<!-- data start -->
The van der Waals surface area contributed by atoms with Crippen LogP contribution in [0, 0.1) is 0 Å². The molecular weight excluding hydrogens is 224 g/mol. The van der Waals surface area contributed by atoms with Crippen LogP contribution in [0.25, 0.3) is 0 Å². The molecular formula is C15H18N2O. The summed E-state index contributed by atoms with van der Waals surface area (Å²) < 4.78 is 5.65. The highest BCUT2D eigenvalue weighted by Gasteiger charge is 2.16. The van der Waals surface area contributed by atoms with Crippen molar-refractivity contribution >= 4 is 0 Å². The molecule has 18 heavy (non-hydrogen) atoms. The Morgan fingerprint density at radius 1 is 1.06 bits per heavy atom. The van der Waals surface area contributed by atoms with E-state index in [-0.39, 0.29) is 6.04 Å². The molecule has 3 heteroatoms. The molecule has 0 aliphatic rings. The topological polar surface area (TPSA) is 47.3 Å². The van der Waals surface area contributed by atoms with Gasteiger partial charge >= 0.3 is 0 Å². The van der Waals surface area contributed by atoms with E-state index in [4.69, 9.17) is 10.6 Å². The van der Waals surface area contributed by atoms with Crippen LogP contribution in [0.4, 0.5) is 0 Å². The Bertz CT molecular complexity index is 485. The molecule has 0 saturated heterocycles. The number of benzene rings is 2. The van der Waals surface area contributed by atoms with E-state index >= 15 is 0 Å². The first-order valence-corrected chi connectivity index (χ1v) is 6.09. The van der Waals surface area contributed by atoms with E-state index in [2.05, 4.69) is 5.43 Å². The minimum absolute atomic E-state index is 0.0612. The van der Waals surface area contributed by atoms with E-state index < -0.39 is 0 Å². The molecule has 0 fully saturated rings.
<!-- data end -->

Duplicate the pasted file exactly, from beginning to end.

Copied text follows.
The van der Waals surface area contributed by atoms with Crippen LogP contribution in [0, 0.1) is 0 Å². The molecular weight excluding hydrogens is 224 g/mol. The van der Waals surface area contributed by atoms with Crippen LogP contribution in [0.25, 0.3) is 0 Å². The molecular formula is C15H18N2O. The summed E-state index contributed by atoms with van der Waals surface area (Å²) < 4.78 is 5.65. The highest BCUT2D eigenvalue weighted by Gasteiger charge is 2.16. The van der Waals surface area contributed by atoms with Crippen molar-refractivity contribution >= 4 is 0 Å². The molecule has 18 heavy (non-hydrogen) atoms. The Morgan fingerprint density at radius 1 is 1.06 bits per heavy atom. The van der Waals surface area contributed by atoms with E-state index in [-0.39, 0.29) is 6.04 Å². The molecule has 3 heteroatoms. The molecule has 0 aliphatic rings. The topological polar surface area (TPSA) is 47.3 Å². The van der Waals surface area contributed by atoms with Gasteiger partial charge >= 0.3 is 0 Å². The van der Waals surface area contributed by atoms with E-state index in [4.69, 9.17) is 10.6 Å². The van der Waals surface area contributed by atoms with Crippen LogP contribution in [0.4, 0.5) is 0 Å². The Bertz CT molecular complexity index is 485. The molecule has 0 saturated heterocycles. The number of benzene rings is 2. The van der Waals surface area contributed by atoms with E-state index >= 15 is 0 Å². The first-order valence-corrected chi connectivity index (χ1v) is 6.09. The van der Waals surface area contributed by atoms with E-state index in [2.05, 4.69) is 5.43 Å². The minimum absolute atomic E-state index is 0.0612. The van der Waals surface area contributed by atoms with E-state index < -0.39 is 0 Å². The molecule has 0 fully saturated rings.